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June 15, 2013
Open Letter To The Tampa Rays Baseball Club:
I’m writing, particularly to Field Manager Joe Maddon about what he called in the post game interview last night the “epidemic” surrounding Rays’ pitchers.
As you will recall, the Rays dropped two games this week to only a “fair” American League ballclub, Kansas City Royals, whose record coming in to Tampa was almost the opposite of the Rays, 31-35. Now that we’ve lost two games we are about even with the Royals, but declining fast unless our pitchers can do something to elevate their game. Actually, maybe the whole team needs this advice, because in those two games Kansas City scored 17 runs to Tampa’s 3.
The following article was meant to help those warriors who have gone into battle and returned with a Post Traumatic Stress Disease. I ask: Is there so much pressure on the Rays pitcher to have them in a state of tension all the time, so that their performance would suffer?
You decide. But if I were the GM or field manager of any major league team I would take this stuff seriously.
Meditation is known to reduce stress. Two days ago I suggested that Jeremy Hellickson could elevate his game if he started meditating, dreaming of winning ballgames and doing positive affirmations all week before a game. I believe the Rays have excellent pitchers, maybe the best in MLB. Please do not misinterpret my desire to help the Rays. I want them to not only win the tough ALE division, but to go on and bring back a World Series championship. So consider this as serious advice. It’s common sense, really, so why not try it?
Research: For Post-Traumatic Stress Relief, Stretching And Meditation Work
Post-traumatic stress disorder is a condition that is increasingly being diagnosed by physicians throughout the Nation. With more cases of PTSD cropping up, more research of the condition is being conducted—and a recently published study indicates PTSD sufferers can benefit from alternative therapies.
More than 7 million adults are diagnosed with post-traumatic stress disorder (PTSD) in a typical year in the U.S. The mental health condition, triggered by a traumatic event, can cause flashbacks, anxiety and other symptoms.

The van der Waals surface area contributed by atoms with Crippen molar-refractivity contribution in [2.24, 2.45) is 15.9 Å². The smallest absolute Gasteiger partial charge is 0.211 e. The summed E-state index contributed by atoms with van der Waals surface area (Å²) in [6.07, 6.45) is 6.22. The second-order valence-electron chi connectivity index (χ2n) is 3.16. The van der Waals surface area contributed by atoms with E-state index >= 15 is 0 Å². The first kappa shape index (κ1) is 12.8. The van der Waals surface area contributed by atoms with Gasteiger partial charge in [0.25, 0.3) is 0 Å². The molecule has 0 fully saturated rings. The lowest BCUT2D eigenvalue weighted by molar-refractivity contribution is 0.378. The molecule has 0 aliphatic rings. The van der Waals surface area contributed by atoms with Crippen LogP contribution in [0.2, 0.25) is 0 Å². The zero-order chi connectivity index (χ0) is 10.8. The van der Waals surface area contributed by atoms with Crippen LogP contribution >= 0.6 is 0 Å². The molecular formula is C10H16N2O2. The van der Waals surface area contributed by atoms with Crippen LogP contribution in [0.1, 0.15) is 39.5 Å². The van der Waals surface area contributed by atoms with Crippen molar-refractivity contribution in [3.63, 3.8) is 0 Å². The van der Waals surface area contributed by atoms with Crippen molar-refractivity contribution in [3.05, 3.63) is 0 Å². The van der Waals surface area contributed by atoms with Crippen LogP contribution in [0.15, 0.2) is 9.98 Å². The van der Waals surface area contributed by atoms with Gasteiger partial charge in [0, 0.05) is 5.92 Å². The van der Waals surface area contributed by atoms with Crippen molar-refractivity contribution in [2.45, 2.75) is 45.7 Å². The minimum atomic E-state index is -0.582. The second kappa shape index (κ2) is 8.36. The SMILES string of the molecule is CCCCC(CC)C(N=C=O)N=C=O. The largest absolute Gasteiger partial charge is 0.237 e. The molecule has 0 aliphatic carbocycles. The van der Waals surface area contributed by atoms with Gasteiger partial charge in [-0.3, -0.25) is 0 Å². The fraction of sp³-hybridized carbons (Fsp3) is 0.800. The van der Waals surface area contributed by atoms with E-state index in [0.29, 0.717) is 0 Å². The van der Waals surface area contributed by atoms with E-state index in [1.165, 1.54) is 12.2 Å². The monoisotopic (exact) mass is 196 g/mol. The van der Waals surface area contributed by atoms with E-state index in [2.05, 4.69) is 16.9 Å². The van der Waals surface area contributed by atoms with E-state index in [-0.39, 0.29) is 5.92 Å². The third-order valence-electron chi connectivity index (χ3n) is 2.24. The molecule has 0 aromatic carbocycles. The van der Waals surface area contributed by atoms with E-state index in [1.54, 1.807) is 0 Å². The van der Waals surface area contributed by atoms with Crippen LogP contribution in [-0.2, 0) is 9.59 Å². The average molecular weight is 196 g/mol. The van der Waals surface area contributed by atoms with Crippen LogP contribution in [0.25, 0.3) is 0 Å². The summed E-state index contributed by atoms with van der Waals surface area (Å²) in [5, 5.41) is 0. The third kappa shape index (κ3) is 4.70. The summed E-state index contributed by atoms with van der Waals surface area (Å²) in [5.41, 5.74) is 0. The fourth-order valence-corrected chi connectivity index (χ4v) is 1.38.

“Mind-body exercise offers a low-cost approach that could be used as a complement to traditional psychotherapy or drug treatments,” said the study’s lead author, Sang H. Kim, PhD, of the National Institutes of Health. “These self-directed practices give PTSD patients control over their own treatment and have few side effects.”
The study found that PTSD patients’ high levels of corticotrophin-releasing hormone (CRH) and unusually low levels of cortisol – two hormones used to regulate the body’s response to stress— responded favorably in subjects who participated in mind-body exercises for an eight week-period.
After mind-body exercises, patient cortisol levels in the blood rose 67 percent and PTSD checklist scores decreased by 41 percent, indicating the individuals were displaying fewer PTSD symptoms. In comparison, patients who did not do mind-body exercises had a nearly 4 percent decline in checklist scores and a 17 percent increase in blood cortisol levels during the same period.
“Participants in the mind-body intervention reported that not only did the mind-body exercises reduce the impact of stress on their daily lives, but they also slept better, felt calmer and were motivated to resume hobbies and other enjoyable activities they had dropped,” Kim said. “This is a promising PTSD intervention worthy of further study to determine its long-term effects.”
Two other Don White articles, one each about mental rehab for pitcher Jeremy Hellickson, and one about making some mechanical adjustments for slumping Luke